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Planetarium celebrates Cassini spacecraft for September show

In 2004, an unmanned spacecraft became the first probe to enter the orbit of Saturn after a six-and-a-half year journey, where it has remained in operation ever since. Christened the Cassini-Huygens after the discoverers of Saturn’s ring divisions and its largest moon, Titan, the probe’s mission consisted of several objectives meant to gather more knowledge about the mysterious ringed planet.

On September 15, 2017, the Cassini spacecraft will enter its “grand finale” phase, spiraling into Saturn’s atmosphere after over a decade of transmitting images and data back to Earth. The College of Idaho’s Whittenberger Planetarium will celebrate the Cassini mission on the very same day for its monthly show, which seeks to do the same thing the Cassini endeavored to do — teach others more about the universe around us.

“The Cassini mission has been my favorite mission during my 17 years as planetarium director,” Planetarium Director Amy Truksa said. “When I was a child, I fell in love with Saturn the first time I looked at it through a telescope because I could actually see the rings, just like the pictures of it. The images Cassini has sent back are even more breathtaking.”

The Planetarium’s show will focus not only on the history of the Cassini mission and some of its findings, but also on the stunning images the probe gathered over the last several years. Truksa said the show would also share information about Saturn itself, including how to find it nestled among other constellations.

“Not only are many of the images incredibly beautiful to look at, many of them carry an immense amount of science and scientific discovery about the Saturnian system and our solar system,” Truksa said. “I will provide a variety of images to share—some heavy on the science, some a blend of science and beauty, and some just beautiful images of this other world.”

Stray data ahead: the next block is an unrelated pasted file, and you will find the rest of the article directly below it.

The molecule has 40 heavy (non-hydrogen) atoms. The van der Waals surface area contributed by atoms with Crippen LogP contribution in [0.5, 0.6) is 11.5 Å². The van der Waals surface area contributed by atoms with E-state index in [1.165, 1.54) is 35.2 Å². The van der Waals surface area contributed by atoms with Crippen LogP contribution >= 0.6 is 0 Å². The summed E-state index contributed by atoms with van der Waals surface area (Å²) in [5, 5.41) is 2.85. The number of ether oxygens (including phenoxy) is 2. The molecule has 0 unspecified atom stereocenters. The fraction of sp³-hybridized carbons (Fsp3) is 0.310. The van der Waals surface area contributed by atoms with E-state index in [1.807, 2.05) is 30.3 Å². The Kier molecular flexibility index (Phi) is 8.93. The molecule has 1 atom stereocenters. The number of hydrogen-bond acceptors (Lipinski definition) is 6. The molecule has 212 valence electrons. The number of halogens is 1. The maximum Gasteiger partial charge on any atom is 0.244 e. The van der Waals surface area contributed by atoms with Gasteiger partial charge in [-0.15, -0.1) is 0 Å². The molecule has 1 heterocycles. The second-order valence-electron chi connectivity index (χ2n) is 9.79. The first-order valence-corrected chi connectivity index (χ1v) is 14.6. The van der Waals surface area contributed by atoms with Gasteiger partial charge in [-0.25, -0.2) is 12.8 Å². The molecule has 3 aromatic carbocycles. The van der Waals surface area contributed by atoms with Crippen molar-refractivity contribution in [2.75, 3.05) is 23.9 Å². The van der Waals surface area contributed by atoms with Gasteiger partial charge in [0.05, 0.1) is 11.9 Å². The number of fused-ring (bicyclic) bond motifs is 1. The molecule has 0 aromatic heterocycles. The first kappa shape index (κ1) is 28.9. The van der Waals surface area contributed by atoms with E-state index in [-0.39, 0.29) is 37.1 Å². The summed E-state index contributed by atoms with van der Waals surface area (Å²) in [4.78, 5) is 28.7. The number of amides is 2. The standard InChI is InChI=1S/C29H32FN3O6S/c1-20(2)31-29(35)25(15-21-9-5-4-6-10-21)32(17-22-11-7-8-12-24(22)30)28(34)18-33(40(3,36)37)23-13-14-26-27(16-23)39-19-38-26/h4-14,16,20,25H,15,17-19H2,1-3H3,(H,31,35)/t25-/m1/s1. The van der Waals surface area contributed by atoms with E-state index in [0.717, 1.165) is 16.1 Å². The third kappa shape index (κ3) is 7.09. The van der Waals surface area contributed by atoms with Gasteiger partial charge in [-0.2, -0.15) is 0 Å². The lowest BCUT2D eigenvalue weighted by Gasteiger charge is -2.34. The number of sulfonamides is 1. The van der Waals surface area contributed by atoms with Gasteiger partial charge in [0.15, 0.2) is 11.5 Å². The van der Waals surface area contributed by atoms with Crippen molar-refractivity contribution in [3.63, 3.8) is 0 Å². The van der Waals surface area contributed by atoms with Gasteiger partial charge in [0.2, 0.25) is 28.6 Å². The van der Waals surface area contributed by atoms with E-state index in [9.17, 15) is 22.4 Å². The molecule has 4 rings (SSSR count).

The show will begin at 7:00 p.m. in the Whittenberger Planetarium on The College of Idaho campus. Advanced ticket purchase is strongly encouraged due to limited seating. Admission is $6 for adults and $3 for children. Tickets can be purchased at http://www.collegeofidaho.edu/planetarium.

The planetarium is located in Boone Science Building near Jewett Auditorium on the corner of 20th Ave. and Fillmore St. in Caldwell.

The College of Idaho has a 125-year-old legacy of excellence. The C of I is known for its outstanding academic programs, winning athletics tradition and history of producing successful graduates, including seven Rhodes Scholars, three governors, four NFL players and countless business leaders and innovators. Its distinctive PEAK Curriculum challenges students to attain competency in the four knowledge peaks of humanities, natural sciences, social sciences and a professional field—empowering them to earn a major and three minors in four years. The College’s close-knit, residential campus is located in Caldwell, where its proximity both to Boise and to the world-class outdoor activities of southwest Idaho’s mountains and rivers offers unique opportunities for learning beyond the classroom.  For more information, visit www.collegeofidaho.edu.